In other words, they are packaging yet another future Presidential hopeful to add to the roster of crazy they've already ginned up. Yes, I'm talking about Senator Tom Cotton (R), the junior senator from Arkansas.
Arkansas Sen. Tom Cotton is touring the United States' Guantanamo Bay detention facility in Cuba Friday along with some freshmen Republican senators, according to a report.
Joining him on the trip are Sens. Joni Ernst of Iowa, Mike Rounds of South Dakota, Thom Tillis of North Carolina and James Lankford of Oklahoma.
In case, in all the fury around Cotton leading the band of 47 Senators in their drumbeats towards war with Iran, you don't remember his thoughts on Gitmo, Cotton wants it expanded-not shut.
Cotton has previously slammed President Barack Obama's call for Guantanamo's closure, saying last month that the United States "should be sending more terrorists there for further interrogation to keep this country safe."
"As far as I'm concerned, every last one of them can rot in hell," Cotton said of Guantanamo prisoners during a Senate Armed Services Committee hearing in February. "But as long as they don't do that, they can rot in Guantanamo Bay."
So stop for a minute and just think about the basics. When an apple falls from a tree, it will drop toward the ground. We know that because of the basic laws of physics. Science tells us that gravity exists, and no one disputes that. Science also tells us that when the water temperature drops below 32 degrees Fahrenheit, it turns to ice. No one disputes that.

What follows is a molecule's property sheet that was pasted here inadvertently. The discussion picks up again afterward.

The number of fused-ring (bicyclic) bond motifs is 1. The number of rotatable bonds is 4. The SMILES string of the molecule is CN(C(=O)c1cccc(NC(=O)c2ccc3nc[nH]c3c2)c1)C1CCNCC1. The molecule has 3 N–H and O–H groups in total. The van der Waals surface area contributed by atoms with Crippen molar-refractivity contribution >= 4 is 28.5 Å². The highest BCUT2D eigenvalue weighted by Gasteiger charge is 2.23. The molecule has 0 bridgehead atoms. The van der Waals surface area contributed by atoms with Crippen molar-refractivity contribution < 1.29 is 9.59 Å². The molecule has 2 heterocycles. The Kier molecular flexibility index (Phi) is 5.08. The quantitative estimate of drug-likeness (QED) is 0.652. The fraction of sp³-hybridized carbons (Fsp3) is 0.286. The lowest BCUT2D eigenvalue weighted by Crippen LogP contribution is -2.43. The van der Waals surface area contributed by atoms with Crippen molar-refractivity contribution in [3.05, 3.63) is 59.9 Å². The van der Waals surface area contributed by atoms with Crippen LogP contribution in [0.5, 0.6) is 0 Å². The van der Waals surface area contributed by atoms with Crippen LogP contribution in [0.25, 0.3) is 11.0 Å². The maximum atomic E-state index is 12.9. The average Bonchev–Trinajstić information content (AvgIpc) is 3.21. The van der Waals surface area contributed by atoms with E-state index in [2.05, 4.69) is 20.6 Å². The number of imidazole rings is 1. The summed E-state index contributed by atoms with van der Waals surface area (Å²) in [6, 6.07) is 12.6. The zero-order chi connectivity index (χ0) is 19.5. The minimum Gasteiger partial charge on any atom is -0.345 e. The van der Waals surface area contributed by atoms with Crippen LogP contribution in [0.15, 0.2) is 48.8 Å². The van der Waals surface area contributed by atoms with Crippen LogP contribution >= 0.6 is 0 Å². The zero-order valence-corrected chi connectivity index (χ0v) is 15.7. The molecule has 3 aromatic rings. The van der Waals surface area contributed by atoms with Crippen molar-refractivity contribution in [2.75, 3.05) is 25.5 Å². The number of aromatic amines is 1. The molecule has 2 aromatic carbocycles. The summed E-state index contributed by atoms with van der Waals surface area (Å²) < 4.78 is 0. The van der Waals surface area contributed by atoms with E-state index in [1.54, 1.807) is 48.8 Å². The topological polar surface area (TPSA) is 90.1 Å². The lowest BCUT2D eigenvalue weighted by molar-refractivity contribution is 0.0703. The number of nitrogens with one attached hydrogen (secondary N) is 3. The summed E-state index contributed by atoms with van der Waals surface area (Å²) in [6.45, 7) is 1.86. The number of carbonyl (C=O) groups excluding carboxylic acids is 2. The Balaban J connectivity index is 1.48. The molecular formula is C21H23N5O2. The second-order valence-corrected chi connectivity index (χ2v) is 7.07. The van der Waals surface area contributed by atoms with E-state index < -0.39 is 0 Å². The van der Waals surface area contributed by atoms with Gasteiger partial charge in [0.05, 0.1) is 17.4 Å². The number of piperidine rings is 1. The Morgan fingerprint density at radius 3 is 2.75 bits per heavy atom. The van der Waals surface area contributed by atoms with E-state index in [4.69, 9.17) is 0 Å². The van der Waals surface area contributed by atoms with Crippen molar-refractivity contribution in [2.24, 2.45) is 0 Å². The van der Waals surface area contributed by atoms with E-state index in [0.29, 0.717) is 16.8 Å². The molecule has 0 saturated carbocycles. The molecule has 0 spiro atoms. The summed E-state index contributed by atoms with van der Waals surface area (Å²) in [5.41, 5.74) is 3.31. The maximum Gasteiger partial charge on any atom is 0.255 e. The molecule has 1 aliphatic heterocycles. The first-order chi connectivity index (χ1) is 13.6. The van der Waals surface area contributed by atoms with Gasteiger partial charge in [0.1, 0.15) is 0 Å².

So when science tells us that our climate is changing and humans beings are largely causing that change, by what right do people stand up and just say, "Well, I dispute that" or "I deny that elementary truth?" And yet, there are those who do so. [...]
... this is personal to me. But you know what? The bottom line is it ought to be personal to everybody, every man, woman, child, businessperson, student, grandparent, wherever we live, whatever our calling, whatever our personal background might be. This issue affects everyone on the planet. And if any challenge requires global cooperation and urgent action, this is it.[...]
Gambling with the future of Earth itself when we know full well what the outcome would be is beyond reckless. It is just plain immoral. And it is a risk that no one should take. We need to face reality. There is no planet B.
In this week's address, President Obama laid out his vision for quality, affordable higher education for all Americans.
Today, a college degree is the surest ticket to the middle class and beyond, but it has also never been more expensive. Everyone, from elected officials to universities to business leaders, has a part to play in making college affordable for all students. The President has already made historic investments in college education affordability, and earlier this week, he announced a Student Aid Bill of Rights - a set of guiding principles behind his vision for affordable education.
In his address the President urged everyone to visit WhiteHouse.gov/CollegeOpportunity and sign this declaration, because together we can ensure students who work hard for a college degree do not graduate saddled with debt.
VP Joe Biden has spoken out forcefully against the 47 Republicans who took it upon themselves, with no constitutional authority to meddle and attempt to undermine the ongoing nuclear negotiations with Iran.
I served in the United States Senate for thirty-six years. I believe deeply in its traditions, in its value as an institution, and in its indispensable constitutional role in the conduct of our foreign policy. The letter sent on March 9th by forty-seven Republican Senators to the Islamic Republic of Iran, expressly designed to undercut a sitting President in the midst of sensitive international negotiations, is beneath the dignity of an institution I revere.